Low back and Pelvic Girdle Pain (PGP) and Symphysis Pubis Dysfunction (SPD)
Low back and Pelvic Girdle Pain is common during pregnancy. Although it is painful and impacts your quality of life it does not pose a risk to your health or your babies health. The cause it most likely multifactorial. Increasing levels of hormones with can play a role in increasing movement at the pelvis can create pain in some cases. As your baby grows your center of gravity shifts forward and this puts extra strain on your pubic symphysis and low back which can lead to pain. Those who have had a history of low back pain are more likely to experience pain during pregnancy. Symptoms include pain in the pubic bone or pain in the low back or sacrum with sit to stand, rolling over in bed, getting out of the car, climbing stairs, etc. Sometimes pain can radiate down the leg. Pelvic floor Physical Therapy can help. Treatments may include providing a belt for external stability, strengthening intrinsic stabilizer muscles including the pelvic floor muscles, and activity modifications.
The body experiences a lot of physical changes during pregnancy. As your baby grows, your body has to adjust. Sometimes that leads to unfamiliar aches and pains. A common symptom for pregnant women is sciatic nerve pain. Also called sciatica, or lumbar radiculopathy, it’s described as a “radiating pain” that travels from the sciatic nerve, located in the lower spine, down the back of your thigh. The sciatic nerve is the largest in your body and the main nerve in the legs. The cause is most likely multifactorial. Increasing levels of hormones can play a role in increasing movement at the pelvis and can irritate the sciatic nerve in some cases. As your baby grows your center of gravity shifts forward and this puts extra strain on your pubic symphysis and low back which can lead to pain. Those who have had a history of low back pain are more likely to experience pain during pregnancy. Treatments may include providing a belt for external stability, strengthening intrinsic stabilizer muscles including the pelvic floor muscles, stretches, nerve glides and activity modifications.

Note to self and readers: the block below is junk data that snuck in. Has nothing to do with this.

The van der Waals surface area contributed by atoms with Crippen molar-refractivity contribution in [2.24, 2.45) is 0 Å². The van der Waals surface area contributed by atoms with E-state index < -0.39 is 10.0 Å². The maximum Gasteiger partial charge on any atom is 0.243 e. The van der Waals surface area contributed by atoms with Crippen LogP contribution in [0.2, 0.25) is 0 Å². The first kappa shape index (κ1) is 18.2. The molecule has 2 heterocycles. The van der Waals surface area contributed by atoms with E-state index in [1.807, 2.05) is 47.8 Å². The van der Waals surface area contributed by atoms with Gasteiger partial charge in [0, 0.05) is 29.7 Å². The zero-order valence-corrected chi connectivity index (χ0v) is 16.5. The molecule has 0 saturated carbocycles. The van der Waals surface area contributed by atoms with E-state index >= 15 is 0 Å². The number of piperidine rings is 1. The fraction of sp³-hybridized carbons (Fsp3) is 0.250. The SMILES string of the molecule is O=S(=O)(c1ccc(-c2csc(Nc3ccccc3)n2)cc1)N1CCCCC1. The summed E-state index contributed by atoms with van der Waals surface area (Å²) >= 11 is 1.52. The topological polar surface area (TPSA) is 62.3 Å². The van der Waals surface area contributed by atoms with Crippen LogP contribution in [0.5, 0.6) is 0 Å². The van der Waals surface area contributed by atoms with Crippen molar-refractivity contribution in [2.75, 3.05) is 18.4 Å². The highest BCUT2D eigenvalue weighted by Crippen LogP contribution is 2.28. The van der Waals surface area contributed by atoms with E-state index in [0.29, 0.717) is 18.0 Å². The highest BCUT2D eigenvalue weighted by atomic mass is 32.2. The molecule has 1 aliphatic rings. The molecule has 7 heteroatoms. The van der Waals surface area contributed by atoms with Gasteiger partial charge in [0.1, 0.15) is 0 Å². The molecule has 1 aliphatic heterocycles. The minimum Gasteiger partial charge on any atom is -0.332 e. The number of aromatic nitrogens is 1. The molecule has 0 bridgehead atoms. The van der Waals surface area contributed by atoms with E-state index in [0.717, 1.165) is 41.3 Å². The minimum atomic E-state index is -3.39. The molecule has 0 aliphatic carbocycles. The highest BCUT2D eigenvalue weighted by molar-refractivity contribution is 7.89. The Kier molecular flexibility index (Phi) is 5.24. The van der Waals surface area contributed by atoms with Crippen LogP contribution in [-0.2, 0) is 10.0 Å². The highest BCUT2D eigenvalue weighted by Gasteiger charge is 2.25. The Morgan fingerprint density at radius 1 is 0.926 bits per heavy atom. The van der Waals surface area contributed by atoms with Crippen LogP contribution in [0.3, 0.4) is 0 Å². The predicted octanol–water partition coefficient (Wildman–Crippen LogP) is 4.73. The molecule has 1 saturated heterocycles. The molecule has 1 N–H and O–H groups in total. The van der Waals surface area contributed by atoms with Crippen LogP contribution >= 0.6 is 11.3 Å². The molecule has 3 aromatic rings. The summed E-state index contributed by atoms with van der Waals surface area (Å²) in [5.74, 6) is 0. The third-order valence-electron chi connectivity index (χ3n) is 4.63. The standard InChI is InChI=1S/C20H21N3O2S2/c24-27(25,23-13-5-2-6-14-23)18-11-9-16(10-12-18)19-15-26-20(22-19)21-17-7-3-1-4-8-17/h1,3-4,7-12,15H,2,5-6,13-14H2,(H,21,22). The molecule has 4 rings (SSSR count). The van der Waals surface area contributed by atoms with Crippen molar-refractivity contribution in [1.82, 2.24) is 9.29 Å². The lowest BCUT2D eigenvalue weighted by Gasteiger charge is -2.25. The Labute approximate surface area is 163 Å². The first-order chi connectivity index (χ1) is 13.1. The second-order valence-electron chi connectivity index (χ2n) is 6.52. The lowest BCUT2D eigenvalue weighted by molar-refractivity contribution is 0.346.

Round Ligament Pain
The round ligaments are connective tissues that connect the labia majora to the uterus. They help to support the uterus during movement. As your uterus grows the ligament stretches and sometimes fast movements can pull on the connective tissue and create a sharp pain. Pelvic floor Physical Therapy can help. Treatment will vary but may include activity modifications, compression garments or kinesiotaping techniques to offload pressure, stretches and pelvic floor muscle training.
Preparation for Vaginal or Cesarean birth
Preparing for delivery is a daunting task- whether it is for a vaginal delivery or cesarean. In terms of a vaginal delivery, it is important to increase muscle awareness and improve the ability to relax and lengthen the pelvic floor for birthing. In PT we will work on improve pelvic floor muscle awareness and relaxation, practice laboring positions that more easily allow the pelvic floor to lengthen and the bony anatomy to open, learn what pushing positions and strategies are best for one’s body, increase tactile stimulation and stretch tolerance to the pelvic floor tissues via perineal massage. In cases of a breech baby we can assist in optimizing the pelvic position to allow baby to flip into a head down position. In cases of a planned cesarean, knowing what to expect and preparing the body is important. Like any surgery, having prehab beforehand will improve outcomes and recovery post op. We will educate you on the anatomy and physiology of pelvis, pelvic floor muscles, and surrounding soft tissue related to C-section delivery, optimize the function of your pelvic floor muscles, understand recovery timelines and learn what to do post op.